Less than honourable by Barbara Nadel

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My new Çetin İkmen book A NOBLE KILLING is published this week. This is always a cause for celebration and I often make light of ‘bringing more murder and mayhem into the world.’ That said, quite a few of my books have had and continue to have some very dark and serious themes. A NOBLE KILLING is no exception.

I have written about honour killing in this blog before and so I won’t cover old ground. What I would like to do however, is talk a little bit about the real life cases that inspired the book. Those who have lost their lives for no reason at all deserve at least that much.

Like a lot of people, I’d heard about honour killing for quite some years before I really sat up and attended to the subject properly. Although there are those who would like to think that honour killing is something that happens elsewhere amongst people culturally and ethnically different from ‘us’, that is far from true. Honour killing, the annihilation by her family of a girl or a woman who is perceived to have transgressed sexual norms, is something that in one form or another happens everywhere. The murder of an innocent wife by a paranoid and controlling husband can be seen as an honour killing. The man may feel insulted, even psychologically gelded by rumours and suspicions about his wife. Other male friends may even encourage him to ‘take her in hand.’ Whatever the details might be, he sees himself in a position of weakness, he may even feel mocked. And so the only way to redress this and, in a sense to ‘repossess’ his property, his wife, is to kill her. Until some men stop seeing women as their property this will sadly, persist.

The actual case that really struck home however, happened in an eastern Turkish village in 2009. A teenage girl had, allegedly, on the sly, been seeing a boy who was not a relative. What started as a mere rumour came to be regarded as fact and the girls’ family were shunned by their peers because of the immoral ‘taint’. Afraid that if they didn’t address the problem, shunning could turn to hostility, the male members of the family met in order to decide what to do.

Particularly in small rural communities, pressure on families to ‘take their girls in hand’ can be intense. If a girl perceived to be ‘bad’ is allowed to ‘get away with it’ her family may not just be shunned, they may be attacked, goods and services may be denied to them, jobs can be lost too and betrothals abandoned. Although none of this in any way excuses murder, it does help to explain just why pressure to commit a crime of honour can be so overwhelming. And then of course there is the ‘macho’ side of things too. A man who cannot ‘control’ his women is a wimp and a nobody!

This particular eastern Turkish family came to a decision. Unlike some families who encourage recalcitrant girls to take their own lives (sometimes they are locked away for days with a gun or a bottle of weed killer) they decided to kill her themselves. Quite why they decided to despatch her in the way that they did is unknown, but they buried her alive. We know this because the police pathologist who examined her body found soil in her lungs and there were signs of an intense and desperate struggle.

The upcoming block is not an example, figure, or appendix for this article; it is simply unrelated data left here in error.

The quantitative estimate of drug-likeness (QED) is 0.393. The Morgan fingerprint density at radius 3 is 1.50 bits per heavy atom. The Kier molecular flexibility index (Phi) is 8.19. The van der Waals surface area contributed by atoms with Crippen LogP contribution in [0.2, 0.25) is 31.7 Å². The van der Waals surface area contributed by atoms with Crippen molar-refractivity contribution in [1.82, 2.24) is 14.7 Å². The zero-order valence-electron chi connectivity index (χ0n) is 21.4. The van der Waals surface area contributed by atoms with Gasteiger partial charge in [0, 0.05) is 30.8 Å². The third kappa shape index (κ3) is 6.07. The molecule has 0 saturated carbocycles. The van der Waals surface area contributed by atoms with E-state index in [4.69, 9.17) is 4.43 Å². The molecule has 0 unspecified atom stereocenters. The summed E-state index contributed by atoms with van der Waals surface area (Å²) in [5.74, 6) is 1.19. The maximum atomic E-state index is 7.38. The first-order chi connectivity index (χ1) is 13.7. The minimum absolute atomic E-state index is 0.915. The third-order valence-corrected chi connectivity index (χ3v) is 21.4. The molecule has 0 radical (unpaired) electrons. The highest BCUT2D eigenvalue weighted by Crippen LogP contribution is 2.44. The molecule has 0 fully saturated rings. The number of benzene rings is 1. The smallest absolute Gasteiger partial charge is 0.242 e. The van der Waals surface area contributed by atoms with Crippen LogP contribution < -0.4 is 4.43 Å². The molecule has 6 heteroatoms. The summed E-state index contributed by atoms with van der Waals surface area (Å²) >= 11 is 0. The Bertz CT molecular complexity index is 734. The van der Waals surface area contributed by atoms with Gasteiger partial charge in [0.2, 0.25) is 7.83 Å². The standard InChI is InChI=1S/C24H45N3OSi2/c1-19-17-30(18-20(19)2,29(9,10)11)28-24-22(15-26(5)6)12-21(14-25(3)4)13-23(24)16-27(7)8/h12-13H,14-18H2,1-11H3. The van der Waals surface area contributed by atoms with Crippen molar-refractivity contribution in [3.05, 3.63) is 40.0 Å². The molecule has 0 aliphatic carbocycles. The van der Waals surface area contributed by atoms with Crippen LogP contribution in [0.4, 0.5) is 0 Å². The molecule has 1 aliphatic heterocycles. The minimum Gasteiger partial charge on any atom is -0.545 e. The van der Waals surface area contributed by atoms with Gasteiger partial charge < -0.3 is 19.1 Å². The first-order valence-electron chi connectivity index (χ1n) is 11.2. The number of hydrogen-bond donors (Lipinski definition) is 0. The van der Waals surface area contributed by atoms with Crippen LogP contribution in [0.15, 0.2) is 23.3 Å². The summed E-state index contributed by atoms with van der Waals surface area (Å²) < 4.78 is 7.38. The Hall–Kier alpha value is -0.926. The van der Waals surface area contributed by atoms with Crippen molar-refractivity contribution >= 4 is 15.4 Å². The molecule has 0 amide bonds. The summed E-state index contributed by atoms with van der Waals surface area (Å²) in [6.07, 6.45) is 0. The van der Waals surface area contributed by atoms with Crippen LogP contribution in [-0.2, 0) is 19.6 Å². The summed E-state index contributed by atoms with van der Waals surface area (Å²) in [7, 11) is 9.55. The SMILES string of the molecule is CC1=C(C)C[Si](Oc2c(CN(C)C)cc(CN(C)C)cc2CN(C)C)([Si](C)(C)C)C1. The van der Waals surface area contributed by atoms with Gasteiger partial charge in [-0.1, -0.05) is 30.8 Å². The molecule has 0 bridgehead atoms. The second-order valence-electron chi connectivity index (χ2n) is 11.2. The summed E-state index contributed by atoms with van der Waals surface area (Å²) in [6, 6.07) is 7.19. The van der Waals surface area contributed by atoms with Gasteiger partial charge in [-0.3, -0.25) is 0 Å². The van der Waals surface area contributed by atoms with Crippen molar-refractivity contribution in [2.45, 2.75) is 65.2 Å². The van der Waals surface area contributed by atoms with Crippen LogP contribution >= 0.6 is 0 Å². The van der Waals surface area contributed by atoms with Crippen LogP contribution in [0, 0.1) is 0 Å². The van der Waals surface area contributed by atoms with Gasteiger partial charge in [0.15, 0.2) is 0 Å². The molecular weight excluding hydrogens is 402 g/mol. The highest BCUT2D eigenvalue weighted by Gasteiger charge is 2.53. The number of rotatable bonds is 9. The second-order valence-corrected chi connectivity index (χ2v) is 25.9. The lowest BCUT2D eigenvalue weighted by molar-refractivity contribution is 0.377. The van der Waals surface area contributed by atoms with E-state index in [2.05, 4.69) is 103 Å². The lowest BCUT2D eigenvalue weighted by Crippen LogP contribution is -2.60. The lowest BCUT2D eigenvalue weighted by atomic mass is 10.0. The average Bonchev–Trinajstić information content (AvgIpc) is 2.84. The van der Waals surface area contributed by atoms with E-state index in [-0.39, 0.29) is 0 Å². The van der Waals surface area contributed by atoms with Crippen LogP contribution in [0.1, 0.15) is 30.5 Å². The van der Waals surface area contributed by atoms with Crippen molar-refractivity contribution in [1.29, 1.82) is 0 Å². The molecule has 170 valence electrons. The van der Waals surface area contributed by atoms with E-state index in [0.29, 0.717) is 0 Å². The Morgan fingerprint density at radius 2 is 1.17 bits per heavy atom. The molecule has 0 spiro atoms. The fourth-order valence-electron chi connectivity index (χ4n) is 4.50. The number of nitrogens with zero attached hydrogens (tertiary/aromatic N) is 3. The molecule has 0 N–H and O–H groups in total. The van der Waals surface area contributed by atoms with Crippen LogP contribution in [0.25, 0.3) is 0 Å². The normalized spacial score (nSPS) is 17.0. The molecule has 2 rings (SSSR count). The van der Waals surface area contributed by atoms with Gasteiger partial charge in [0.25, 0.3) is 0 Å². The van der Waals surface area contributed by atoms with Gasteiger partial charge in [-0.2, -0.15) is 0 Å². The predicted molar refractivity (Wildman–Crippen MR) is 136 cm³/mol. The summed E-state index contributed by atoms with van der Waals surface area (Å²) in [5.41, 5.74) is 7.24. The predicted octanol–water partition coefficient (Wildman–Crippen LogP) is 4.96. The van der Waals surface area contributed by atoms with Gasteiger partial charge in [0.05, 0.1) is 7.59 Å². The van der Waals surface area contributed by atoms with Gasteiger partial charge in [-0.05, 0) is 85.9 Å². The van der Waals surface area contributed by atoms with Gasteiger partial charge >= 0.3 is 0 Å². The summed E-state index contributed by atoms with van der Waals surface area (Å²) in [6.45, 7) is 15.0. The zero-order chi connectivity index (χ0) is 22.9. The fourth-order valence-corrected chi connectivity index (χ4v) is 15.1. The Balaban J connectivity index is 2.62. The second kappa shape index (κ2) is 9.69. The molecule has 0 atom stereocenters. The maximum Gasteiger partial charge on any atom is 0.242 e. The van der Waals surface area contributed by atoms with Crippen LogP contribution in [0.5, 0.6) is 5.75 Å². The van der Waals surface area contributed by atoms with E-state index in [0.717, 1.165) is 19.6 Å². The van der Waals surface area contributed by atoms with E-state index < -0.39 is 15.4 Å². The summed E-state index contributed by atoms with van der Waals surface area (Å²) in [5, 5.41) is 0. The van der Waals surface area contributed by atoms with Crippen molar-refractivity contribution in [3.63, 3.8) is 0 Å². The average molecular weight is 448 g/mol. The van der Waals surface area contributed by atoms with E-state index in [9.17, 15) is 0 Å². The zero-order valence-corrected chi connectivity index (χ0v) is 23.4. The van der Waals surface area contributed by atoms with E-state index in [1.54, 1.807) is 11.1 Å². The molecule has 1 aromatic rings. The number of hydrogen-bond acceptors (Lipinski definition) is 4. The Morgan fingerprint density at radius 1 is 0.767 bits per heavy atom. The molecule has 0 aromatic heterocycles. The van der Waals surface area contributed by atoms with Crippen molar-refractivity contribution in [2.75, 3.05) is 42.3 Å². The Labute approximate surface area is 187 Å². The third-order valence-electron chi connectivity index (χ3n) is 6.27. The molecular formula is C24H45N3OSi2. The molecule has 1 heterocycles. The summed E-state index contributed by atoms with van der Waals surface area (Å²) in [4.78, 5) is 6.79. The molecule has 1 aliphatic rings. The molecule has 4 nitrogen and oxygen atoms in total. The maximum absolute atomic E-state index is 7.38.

People were appalled. Even folk I know who have knowledge and experience of this sort of thing were rendered speechless. How could anyone do anything so foul to any living creature? And the fact that it was their own child just made the case all the more incomprehensible. Then a young man was stabbed by his own father in central İstanbul. The young man was gay and his family really didn’t approve in any shape or form. There is a warrant out for the father’s arrest. Turkey does take honour killing seriously. But he is still at large, no doubt being assisted by those who approve of what he did.

Some people will lend honour killing some credence on the grounds that it can be underwritten by religious imperatives. As far as I am aware, there is no official religion that overtly states in the 21st century that honour killing is okay. Divines of all stripes say that it is wrong. Crimes of honour exist in the arena of sexual politics and amongst groups of people where punitive social control is viewed as the only answer to what is frequently perceived as being a very hostile outside world. Again, none of this excuses honour killing. It may however, help to illuminate the phenomenon.

So what is to be done? I have no actual answers myself. What I can do as a writer, however, is illuminate the subject, albeit in a fictional guise. Let’s put a group of characters in that position and see what they do.

Writing A NOBLE KILLING was fascinating and harrowing. I studied a lot of case histories and I had a lot of advice about how ‘my’ girl would die under the circumstances I had devised for her. It’s gruesome and unpleasant and my only fear is that I haven’t made my descriptions horrible enough. What I can and what I hope to do is to just simply add to the literature that highlights this problem and fill yet more people with disgust for it. And so if you read A NOBLE KILLING and find that you are disgusted and made to feel sick by it, then maybe I can say that I’ve done a good job.

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